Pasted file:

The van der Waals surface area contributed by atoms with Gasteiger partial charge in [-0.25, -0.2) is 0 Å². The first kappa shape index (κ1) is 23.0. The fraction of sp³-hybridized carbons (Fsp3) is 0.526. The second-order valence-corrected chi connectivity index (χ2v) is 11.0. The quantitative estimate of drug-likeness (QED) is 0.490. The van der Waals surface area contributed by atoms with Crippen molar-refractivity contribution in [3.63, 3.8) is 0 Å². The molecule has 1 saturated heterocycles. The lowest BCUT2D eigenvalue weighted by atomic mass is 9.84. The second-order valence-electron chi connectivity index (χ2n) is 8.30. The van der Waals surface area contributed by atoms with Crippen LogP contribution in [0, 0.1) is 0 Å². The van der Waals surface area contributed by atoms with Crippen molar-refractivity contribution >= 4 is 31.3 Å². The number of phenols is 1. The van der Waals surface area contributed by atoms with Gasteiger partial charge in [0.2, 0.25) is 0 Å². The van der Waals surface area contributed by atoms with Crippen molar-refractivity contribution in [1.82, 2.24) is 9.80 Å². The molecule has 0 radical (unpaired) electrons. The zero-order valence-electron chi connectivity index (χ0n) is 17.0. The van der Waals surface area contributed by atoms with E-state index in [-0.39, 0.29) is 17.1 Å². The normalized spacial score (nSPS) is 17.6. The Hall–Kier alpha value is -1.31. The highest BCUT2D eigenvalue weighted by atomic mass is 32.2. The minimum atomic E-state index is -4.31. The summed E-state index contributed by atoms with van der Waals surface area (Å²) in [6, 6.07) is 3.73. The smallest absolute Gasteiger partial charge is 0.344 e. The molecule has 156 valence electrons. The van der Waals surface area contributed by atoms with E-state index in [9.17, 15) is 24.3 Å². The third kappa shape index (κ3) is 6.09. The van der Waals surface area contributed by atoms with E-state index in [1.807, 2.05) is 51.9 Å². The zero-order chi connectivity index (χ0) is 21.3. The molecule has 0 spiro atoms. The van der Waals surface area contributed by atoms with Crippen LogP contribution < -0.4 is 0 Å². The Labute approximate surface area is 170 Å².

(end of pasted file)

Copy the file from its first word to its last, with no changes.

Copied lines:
The van der Waals surface area contributed by atoms with Gasteiger partial charge in [-0.25, -0.2) is 0 Å². The first kappa shape index (κ1) is 23.0. The fraction of sp³-hybridized carbons (Fsp3) is 0.526. The second-order valence-corrected chi connectivity index (χ2v) is 11.0. The quantitative estimate of drug-likeness (QED) is 0.490. The van der Waals surface area contributed by atoms with Crippen molar-refractivity contribution in [3.63, 3.8) is 0 Å². The molecule has 1 saturated heterocycles. The lowest BCUT2D eigenvalue weighted by atomic mass is 9.84. The second-order valence-electron chi connectivity index (χ2n) is 8.30. The van der Waals surface area contributed by atoms with Crippen LogP contribution in [0, 0.1) is 0 Å². The van der Waals surface area contributed by atoms with Crippen molar-refractivity contribution >= 4 is 31.3 Å². The number of phenols is 1. The van der Waals surface area contributed by atoms with Gasteiger partial charge in [0.2, 0.25) is 0 Å². The van der Waals surface area contributed by atoms with Crippen molar-refractivity contribution in [1.82, 2.24) is 9.80 Å². The molecule has 0 radical (unpaired) electrons. The zero-order valence-electron chi connectivity index (χ0n) is 17.0. The van der Waals surface area contributed by atoms with E-state index in [-0.39, 0.29) is 17.1 Å². The normalized spacial score (nSPS) is 17.6. The Hall–Kier alpha value is -1.31. The highest BCUT2D eigenvalue weighted by atomic mass is 32.2. The minimum atomic E-state index is -4.31. The summed E-state index contributed by atoms with van der Waals surface area (Å²) in [6, 6.07) is 3.73. The smallest absolute Gasteiger partial charge is 0.344 e. The molecule has 156 valence electrons. The van der Waals surface area contributed by atoms with E-state index in [9.17, 15) is 24.3 Å². The third kappa shape index (κ3) is 6.09. The van der Waals surface area contributed by atoms with E-state index in [1.807, 2.05) is 51.9 Å². The zero-order chi connectivity index (χ0) is 21.3. The molecule has 0 spiro atoms. The van der Waals surface area contributed by atoms with Crippen LogP contribution < -0.4 is 0 Å². The Labute approximate surface area is 170 Å².